Some career-driven folks jump right into the belly of the beast after graduation. Others take the leisurely route, like many who graduated college in the early- to mid-1970s. I was focused on a career as a public-interest lawyer; I satisfied my need to meander when I left college after my sophomore year. The writer of the NY Times May 1 Op-Ed titled “The Pink Floyd Night School” wandered for five years after college. Worth reading, whether you are one of the driven or one of the aimless.
If a computer-trading glitch can cause the market to do this,
how much damage would a concerted hack of financial markets cause?
Facts, insights, and musings from the spring 2010 semester.
- Average grades: Real Estate Law 87.9/3.35; Internet Law 88.9/3.41; Intro to Law 86.9/3.30
- Number of A/A- grades: Real Estate Law 14/10 (27%/19%); Internet Law 19/7 (37%/13%); Intro to Law 16/7 (31%/13%)
- Number of students who elected grading option B: Real Estate Law 5/9.6%; Internet Law 5/9.4%; Intro to Law 10/21.3%
- Number of students whose letter grade increased because of option B: Real Estate Law 4; Internet Law 2; Intro to Law 5
- Number of students whose letter grade decreased because of option B: Real Estate Law 0; Internet Law 0; Intro to Law 0
- Number of students who complained about or asked for the chance to do extra work to increase their course grade: 0 (this hasn’t happened in years)
- The number of students who visited office hours was historically low this semester. Some of my law faculty colleagues had the same experience. Previous posts have speculated inconclusively why this is so.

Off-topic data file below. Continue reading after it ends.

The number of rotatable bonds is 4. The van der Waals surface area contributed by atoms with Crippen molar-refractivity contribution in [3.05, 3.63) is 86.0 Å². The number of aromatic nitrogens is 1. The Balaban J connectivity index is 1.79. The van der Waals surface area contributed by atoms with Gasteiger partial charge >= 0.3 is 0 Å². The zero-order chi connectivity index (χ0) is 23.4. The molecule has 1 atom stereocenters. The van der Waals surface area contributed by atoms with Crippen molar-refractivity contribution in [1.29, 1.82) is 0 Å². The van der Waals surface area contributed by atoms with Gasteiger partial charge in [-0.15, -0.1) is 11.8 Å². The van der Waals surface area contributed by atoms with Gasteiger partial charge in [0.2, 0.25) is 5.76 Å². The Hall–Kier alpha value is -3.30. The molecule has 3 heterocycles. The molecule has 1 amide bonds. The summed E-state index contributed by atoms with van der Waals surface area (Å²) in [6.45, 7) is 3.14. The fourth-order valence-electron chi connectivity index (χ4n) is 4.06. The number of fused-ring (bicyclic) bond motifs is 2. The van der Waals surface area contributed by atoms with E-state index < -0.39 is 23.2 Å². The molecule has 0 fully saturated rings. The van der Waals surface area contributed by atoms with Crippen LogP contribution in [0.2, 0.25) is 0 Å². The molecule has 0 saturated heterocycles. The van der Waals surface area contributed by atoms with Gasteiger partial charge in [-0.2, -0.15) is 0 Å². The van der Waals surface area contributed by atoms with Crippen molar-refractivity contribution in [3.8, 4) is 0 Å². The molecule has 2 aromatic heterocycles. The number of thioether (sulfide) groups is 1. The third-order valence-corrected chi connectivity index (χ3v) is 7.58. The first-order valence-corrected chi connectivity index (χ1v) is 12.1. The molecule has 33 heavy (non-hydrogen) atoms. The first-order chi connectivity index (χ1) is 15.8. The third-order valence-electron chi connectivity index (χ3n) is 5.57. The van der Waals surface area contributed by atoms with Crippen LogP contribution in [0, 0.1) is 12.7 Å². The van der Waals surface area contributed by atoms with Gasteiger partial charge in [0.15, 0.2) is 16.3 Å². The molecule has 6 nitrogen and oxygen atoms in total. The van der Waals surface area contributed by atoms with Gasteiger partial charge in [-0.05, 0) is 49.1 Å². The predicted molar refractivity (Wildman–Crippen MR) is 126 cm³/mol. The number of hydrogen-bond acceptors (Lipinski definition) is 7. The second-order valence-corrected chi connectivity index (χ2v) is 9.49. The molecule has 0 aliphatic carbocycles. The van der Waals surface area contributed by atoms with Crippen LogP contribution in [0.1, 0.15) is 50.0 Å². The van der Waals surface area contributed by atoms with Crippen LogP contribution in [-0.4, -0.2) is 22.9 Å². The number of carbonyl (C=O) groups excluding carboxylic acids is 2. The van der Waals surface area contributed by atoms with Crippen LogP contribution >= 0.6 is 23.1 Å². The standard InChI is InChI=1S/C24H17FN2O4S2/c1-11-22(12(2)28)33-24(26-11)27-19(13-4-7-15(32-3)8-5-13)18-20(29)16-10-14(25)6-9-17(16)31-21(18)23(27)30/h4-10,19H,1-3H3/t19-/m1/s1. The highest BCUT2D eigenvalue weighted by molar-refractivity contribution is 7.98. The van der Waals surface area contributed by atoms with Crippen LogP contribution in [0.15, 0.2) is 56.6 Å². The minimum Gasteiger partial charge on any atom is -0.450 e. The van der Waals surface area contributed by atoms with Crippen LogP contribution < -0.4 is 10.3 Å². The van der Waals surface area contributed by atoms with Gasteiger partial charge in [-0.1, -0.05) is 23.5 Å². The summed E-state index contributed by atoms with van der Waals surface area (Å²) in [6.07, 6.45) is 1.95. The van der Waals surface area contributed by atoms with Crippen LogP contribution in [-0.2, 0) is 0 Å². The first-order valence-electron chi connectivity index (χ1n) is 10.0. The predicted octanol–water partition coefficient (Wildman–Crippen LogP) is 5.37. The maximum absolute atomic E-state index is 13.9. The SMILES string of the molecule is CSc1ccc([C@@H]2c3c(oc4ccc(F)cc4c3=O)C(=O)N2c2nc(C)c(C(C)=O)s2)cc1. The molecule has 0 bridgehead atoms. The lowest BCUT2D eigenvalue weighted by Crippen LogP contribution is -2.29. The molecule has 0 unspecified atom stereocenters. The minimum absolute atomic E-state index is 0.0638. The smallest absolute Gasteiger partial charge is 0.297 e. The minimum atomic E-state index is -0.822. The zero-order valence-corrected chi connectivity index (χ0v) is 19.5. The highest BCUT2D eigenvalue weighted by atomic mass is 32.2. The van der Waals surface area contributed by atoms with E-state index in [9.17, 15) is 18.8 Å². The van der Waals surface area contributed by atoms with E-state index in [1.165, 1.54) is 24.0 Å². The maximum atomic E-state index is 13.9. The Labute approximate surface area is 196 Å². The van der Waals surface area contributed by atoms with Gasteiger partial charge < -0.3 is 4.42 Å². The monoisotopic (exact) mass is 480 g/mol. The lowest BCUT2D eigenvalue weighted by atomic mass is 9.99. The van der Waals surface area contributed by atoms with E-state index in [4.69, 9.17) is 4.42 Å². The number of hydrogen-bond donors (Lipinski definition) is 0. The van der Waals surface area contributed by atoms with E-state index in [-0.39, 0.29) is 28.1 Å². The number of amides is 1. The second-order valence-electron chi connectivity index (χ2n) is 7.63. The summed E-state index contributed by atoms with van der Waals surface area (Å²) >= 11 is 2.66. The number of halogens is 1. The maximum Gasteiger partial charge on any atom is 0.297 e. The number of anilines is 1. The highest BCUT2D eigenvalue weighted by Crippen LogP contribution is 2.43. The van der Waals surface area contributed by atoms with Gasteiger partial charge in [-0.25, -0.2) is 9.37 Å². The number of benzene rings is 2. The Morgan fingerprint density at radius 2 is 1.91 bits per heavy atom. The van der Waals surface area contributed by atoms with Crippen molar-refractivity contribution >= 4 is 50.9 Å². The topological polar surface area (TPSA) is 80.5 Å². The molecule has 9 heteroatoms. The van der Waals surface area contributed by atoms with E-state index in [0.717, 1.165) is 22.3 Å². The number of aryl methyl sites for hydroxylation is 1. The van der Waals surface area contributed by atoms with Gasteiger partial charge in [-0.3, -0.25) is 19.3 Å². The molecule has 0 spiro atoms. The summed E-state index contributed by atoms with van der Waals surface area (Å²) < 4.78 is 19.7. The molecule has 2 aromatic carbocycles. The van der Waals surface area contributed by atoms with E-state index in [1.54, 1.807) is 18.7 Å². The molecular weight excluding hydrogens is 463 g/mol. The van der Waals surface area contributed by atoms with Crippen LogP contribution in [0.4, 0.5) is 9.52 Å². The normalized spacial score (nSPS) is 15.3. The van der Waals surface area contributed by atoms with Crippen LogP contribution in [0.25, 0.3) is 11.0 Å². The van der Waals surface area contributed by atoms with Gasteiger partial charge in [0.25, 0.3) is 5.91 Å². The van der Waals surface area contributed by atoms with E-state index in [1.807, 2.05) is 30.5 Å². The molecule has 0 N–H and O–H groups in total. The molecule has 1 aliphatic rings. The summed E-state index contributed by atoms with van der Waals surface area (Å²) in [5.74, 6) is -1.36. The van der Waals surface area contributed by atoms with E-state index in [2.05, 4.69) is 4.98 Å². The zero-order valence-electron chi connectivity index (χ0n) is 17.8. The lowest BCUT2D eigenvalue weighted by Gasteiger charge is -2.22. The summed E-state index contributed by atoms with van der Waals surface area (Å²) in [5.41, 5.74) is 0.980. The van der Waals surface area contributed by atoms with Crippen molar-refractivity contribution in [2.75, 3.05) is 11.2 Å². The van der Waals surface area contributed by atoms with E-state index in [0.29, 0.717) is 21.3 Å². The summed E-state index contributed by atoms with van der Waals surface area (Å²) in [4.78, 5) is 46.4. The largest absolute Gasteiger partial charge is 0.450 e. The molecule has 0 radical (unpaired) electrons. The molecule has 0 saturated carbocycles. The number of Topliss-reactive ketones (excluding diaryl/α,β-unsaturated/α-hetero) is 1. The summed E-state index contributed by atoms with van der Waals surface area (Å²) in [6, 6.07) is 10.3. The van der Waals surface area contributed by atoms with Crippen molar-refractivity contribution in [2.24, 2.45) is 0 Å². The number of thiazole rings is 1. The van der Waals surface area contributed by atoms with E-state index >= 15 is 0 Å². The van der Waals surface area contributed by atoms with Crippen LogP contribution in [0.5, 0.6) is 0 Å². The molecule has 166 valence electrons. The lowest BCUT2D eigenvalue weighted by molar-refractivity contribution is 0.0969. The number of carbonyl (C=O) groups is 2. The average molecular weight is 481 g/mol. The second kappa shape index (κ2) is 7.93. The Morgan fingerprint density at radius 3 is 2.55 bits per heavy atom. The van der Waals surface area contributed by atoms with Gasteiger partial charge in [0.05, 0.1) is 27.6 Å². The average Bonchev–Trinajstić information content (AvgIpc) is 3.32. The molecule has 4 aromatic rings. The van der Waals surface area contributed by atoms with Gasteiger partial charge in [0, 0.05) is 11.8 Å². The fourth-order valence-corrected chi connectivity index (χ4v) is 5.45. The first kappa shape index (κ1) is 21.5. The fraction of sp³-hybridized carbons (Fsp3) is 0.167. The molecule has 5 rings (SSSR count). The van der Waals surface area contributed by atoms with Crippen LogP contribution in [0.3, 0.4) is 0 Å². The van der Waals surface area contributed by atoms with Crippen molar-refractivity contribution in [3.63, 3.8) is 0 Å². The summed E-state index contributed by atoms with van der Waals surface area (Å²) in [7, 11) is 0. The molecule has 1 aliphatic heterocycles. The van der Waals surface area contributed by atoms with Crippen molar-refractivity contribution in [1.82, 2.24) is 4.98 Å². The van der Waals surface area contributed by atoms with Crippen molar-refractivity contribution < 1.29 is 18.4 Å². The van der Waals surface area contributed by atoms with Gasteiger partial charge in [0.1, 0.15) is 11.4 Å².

- I plan to scrap and rebuild real estate law by discarding the Jennings text and shifting to a case- and problem-based curriculum. Real estate law does not pose as many broad and cutting-edge policy issues as Internet law, but it is filled with juicy family squabbles, obnoxious neighbors, vile slumlords, nasty tenants, greedy developers, over-reaching regulators, and other human-interest drama that was lacking from the text. I’ve not resolved who best to feed the law to students–a custom outline of the relevant terms, concepts, and principles? That will require lots of work for me to prepare. A canned commercial law-school outline of real property law? Possibly too broad, technical, and dry. A Nolo.com law-for-non-lawyers handbook? Good materials but too topic-specific, e.g. they deal only with landlord/tenant law, or buying a house. Topic-specific web-based content? I’ve not located one good authoritative site, so the material will be of piecemeal quality and consistency. Right now I’m leaning towards the custom outline while continuing to explore the alternatives.
- I completely overhauled Internet law last summer. Changes for the 2010-2011 academic year will be less dramatic, mostly updating existing cases, blending more cases into the text (like Krinsky v Doe in the Anonymous Speech chapter), finding more recent and more interesting cases for a few topics, and adding transitions and expository material to the casebook.
- Internet law topics that deserve more course time: privacy, the DMCA, and licensing (including Open Source, Creative Commons).
- I’m going to move the order of Intro to Law topics to put more course time into business organizations. Some other topics will have to move to make this happen, although I don’t know what.